Jonathan Shaw: DEFRA came into being in June 2001. The information requested for each of the last 10 years could be provided only at disproportionate cost. From information held centrally the numbers of fleet vehicles owned by core-DEFRA for the financial years 2001-02 to 2007-08 to date are:
The core-Departments Regional Development Service (RDS) had 157 pool vehicles in 2005-06 but these became the responsibility of National England when the RDS was absorbed into the non-departmental public body.
Jonathan Shaw: We have helped to support local sourcing with funding for a range of measures, which allow regional and local food producers to overcome barriers to the effective marketing of their products. Examples include meet the buyer events, encouragement for food hubs and shared distribution facilities, and key training seminars.
Support from DEFRA has been boosted by the regional development agencies (RDAs), helping activities to do with the promotion of quality regional and local food culture. The level and type of RDA funding reflects each region's priorities as set out in regional economic strategies. RDAs also deliver aspects of DEFRA's rural development programme for England (RDPE). Support is available under the RDPE to improve the competitiveness of a wide range of rural businesses, which can include local and regional food producers.
We have also commissioned research aimed at enabling policy makers, support organisations and the supply chain to better understand the regional and local food sector. One of these projects will investigate the practicalities and benefits of local food production. Other work will examine consumer attitudes and actual purchasing behaviour. The results will be published on our website.
Finally, DEFRA's ongoing public sector food procurement initiative (PSFPI) was launched in 2003 to help deliver the Government's sustainable farming and food strategy. This aims to increase opportunities for small and local producers to tender for contracts to supply food to the public sector. Our funding for this initiative supports workshops for buyers and suppliers, regional pilot projects to develop the supply side, and a range of guidance materials aimed at both food producers and public sector buyers. More information on the PSFPI can be found on the DEFRA website.
Jim Sheridan: To ask the Secretary of State for Environment, Food and Rural Affairs how many prosecutions have been brought under the provisions of the Gangmasters (Licensing) Act 2004 in the last 12 months. 
Jonathan Shaw: The Gangmasters' Licensing Act 2004 creates two main offences: operating as a gangmaster without a licence and entering into arrangements with an unlicensed gangmaster. It also creates offences in connection with false documents, such as a licence or a document issued by the Gangmasters' Licensing Authority (GLA) in connection with a licence. The GLA enforces the 2004 Act on behalf of DEFRA.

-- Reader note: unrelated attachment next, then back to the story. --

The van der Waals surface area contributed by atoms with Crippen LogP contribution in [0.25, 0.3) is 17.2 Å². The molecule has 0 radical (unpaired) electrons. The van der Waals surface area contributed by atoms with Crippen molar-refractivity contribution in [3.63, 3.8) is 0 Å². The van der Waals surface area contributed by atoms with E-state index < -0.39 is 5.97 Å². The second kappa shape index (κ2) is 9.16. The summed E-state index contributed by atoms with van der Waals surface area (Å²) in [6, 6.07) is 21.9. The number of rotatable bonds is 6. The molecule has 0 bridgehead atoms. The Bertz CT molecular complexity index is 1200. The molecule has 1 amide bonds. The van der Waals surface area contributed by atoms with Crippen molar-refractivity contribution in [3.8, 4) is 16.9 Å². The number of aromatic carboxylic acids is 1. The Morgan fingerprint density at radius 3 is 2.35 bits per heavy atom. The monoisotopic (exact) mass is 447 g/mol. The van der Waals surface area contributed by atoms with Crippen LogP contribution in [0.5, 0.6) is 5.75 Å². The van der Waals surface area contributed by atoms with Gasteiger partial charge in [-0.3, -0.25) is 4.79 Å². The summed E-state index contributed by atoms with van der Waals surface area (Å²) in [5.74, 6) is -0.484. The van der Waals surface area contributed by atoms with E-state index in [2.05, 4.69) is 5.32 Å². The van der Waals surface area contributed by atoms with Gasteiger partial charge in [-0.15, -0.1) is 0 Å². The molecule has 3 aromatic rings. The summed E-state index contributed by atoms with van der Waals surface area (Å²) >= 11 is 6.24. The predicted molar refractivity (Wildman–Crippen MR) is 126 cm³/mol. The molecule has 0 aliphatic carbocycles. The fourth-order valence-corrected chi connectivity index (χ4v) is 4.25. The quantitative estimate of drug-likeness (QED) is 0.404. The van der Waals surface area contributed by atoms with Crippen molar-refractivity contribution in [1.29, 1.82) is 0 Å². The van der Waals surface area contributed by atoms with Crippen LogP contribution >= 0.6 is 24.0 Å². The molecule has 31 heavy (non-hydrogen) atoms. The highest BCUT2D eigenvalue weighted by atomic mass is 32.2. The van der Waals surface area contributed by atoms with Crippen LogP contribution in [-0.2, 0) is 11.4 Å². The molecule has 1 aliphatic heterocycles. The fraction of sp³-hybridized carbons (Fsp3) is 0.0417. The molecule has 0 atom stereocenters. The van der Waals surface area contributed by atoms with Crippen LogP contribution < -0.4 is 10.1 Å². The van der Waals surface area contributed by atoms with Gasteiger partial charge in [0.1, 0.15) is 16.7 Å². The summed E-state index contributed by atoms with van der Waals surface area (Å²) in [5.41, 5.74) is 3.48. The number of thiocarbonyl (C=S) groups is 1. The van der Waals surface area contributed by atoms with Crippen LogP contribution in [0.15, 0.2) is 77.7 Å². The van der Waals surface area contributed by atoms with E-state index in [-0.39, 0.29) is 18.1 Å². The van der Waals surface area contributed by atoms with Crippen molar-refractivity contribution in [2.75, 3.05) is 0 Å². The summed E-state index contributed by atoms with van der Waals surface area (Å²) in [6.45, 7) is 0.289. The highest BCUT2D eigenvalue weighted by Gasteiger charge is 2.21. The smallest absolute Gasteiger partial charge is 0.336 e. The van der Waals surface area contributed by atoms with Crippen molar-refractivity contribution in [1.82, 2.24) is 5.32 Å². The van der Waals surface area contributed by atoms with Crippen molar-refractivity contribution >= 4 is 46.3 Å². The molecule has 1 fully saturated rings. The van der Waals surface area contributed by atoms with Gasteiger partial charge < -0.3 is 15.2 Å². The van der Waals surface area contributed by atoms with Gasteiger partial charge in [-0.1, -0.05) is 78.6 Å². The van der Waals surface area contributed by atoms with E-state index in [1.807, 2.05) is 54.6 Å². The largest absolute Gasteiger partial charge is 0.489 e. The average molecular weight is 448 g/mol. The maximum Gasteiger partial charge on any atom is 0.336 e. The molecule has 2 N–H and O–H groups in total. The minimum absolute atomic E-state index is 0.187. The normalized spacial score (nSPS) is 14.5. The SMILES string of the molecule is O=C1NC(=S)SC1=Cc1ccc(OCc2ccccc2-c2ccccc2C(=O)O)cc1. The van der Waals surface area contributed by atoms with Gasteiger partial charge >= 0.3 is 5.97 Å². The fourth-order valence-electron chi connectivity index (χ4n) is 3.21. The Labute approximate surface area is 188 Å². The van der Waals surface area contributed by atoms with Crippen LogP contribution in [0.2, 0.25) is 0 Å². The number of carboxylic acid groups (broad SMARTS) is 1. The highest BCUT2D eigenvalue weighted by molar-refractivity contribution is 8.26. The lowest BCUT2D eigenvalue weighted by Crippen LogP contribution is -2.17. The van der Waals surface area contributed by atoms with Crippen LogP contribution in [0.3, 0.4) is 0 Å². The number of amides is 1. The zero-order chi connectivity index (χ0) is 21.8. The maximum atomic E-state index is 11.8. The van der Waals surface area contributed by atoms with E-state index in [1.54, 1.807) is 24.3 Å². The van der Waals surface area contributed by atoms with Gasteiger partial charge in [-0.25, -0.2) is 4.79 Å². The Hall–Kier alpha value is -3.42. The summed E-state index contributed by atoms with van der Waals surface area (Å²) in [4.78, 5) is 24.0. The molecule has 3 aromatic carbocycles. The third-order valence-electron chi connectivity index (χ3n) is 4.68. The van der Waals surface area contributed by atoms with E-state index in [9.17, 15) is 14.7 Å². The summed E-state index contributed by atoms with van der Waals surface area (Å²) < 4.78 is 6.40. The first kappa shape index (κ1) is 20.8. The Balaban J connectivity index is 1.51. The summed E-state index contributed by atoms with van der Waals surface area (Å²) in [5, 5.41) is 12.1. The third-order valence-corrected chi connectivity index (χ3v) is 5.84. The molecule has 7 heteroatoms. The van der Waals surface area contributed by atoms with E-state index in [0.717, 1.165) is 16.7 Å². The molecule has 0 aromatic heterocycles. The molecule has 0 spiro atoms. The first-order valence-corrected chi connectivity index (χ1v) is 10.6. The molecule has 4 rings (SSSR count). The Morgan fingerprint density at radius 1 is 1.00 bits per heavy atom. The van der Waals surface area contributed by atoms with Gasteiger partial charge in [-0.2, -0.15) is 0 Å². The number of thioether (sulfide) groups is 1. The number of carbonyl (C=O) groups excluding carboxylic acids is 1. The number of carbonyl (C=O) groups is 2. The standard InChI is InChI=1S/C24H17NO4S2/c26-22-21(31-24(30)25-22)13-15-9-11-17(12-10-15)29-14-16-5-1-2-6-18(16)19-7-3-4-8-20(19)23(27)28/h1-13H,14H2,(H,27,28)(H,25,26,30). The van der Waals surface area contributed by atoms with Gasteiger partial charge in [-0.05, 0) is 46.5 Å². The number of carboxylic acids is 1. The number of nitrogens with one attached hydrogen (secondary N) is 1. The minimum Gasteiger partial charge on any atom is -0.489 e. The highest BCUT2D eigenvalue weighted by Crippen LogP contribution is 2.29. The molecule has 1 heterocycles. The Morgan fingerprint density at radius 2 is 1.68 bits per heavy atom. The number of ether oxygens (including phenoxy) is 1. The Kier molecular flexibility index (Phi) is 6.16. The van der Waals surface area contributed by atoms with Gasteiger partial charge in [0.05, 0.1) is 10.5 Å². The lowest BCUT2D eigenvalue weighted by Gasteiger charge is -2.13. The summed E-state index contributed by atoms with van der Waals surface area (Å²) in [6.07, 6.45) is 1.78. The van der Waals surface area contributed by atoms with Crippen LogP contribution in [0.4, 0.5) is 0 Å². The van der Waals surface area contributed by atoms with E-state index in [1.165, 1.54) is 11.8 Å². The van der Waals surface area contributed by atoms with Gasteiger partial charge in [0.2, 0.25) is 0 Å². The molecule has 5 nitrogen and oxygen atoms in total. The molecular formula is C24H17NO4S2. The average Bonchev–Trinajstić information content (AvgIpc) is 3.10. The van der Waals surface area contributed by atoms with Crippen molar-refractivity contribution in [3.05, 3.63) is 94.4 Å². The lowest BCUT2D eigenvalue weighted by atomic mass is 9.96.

In the last 12 months, one prosecution has been brought for the offences created by the 2004 Act. This prosecution has been brought in Scotland by the Procurator Fiscal for the offence of acting as a gangmaster without a licence. The trial date has been set for March.
In addition, the GLA is investigating 105 cases where offences under the 2004 Act may have been committed. The GLA has said that from the 2008-09 financial year it will be placing increasing emphasis on enforcing the 2004 Act now that it has completed the task of designing and implementing the licensing scheme for gangmasters.
Jonathan Shaw: There are no central records for the years 2005 and 2006 giving the proportion of publicly procured food of British origin. We have however published data giving the proportion of domestically produced food used by Government Departments and also supplied to hospitals and prisons under contracts negotiated by NHS Supply Chain and HM Prison Service for the period July 2006 to 30 June 2007. The report is available on the PSFPI web site at:
Mr. Jeremy Browne: To ask the Secretary of State for Environment, Food and Rural Affairs how many (a) parking tickets and (b) speeding fines were issued for vehicles used by his Department in each of the last 10 years. 
Jonathan Shaw: DEFRA came into being in June 2001. The information requested for each of the last 10 years could be provided only at disproportionate cost. For the calendar years 2002 to 2007 inclusive the recorded number held centrally of parking tickets and speeding fines are;
Parking fines are not recorded separately from other fines. It is departmental policy that drivers are responsible personally for the payment of fines incurred by them while using a vehicle on departmental business.